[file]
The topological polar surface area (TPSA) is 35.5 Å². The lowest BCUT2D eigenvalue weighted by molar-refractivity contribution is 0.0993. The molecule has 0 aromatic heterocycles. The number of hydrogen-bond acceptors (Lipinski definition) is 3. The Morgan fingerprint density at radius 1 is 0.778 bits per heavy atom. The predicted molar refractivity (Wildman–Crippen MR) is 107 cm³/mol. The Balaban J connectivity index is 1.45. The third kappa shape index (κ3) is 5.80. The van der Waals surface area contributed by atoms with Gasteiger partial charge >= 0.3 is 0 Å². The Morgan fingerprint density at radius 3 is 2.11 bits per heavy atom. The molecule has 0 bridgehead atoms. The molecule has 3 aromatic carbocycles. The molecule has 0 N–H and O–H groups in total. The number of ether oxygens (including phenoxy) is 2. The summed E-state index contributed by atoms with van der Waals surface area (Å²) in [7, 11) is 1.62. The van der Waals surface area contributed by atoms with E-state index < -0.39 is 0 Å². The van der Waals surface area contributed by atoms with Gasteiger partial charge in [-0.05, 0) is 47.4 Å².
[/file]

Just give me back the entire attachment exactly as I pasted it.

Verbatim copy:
The topological polar surface area (TPSA) is 35.5 Å². The lowest BCUT2D eigenvalue weighted by molar-refractivity contribution is 0.0993. The molecule has 0 aromatic heterocycles. The number of hydrogen-bond acceptors (Lipinski definition) is 3. The Morgan fingerprint density at radius 1 is 0.778 bits per heavy atom. The predicted molar refractivity (Wildman–Crippen MR) is 107 cm³/mol. The Balaban J connectivity index is 1.45. The third kappa shape index (κ3) is 5.80. The van der Waals surface area contributed by atoms with Gasteiger partial charge >= 0.3 is 0 Å². The Morgan fingerprint density at radius 3 is 2.11 bits per heavy atom. The molecule has 0 bridgehead atoms. The molecule has 3 aromatic carbocycles. The molecule has 0 N–H and O–H groups in total. The number of ether oxygens (including phenoxy) is 2. The summed E-state index contributed by atoms with van der Waals surface area (Å²) in [7, 11) is 1.62. The van der Waals surface area contributed by atoms with E-state index < -0.39 is 0 Å². The van der Waals surface area contributed by atoms with Gasteiger partial charge in [-0.05, 0) is 47.4 Å².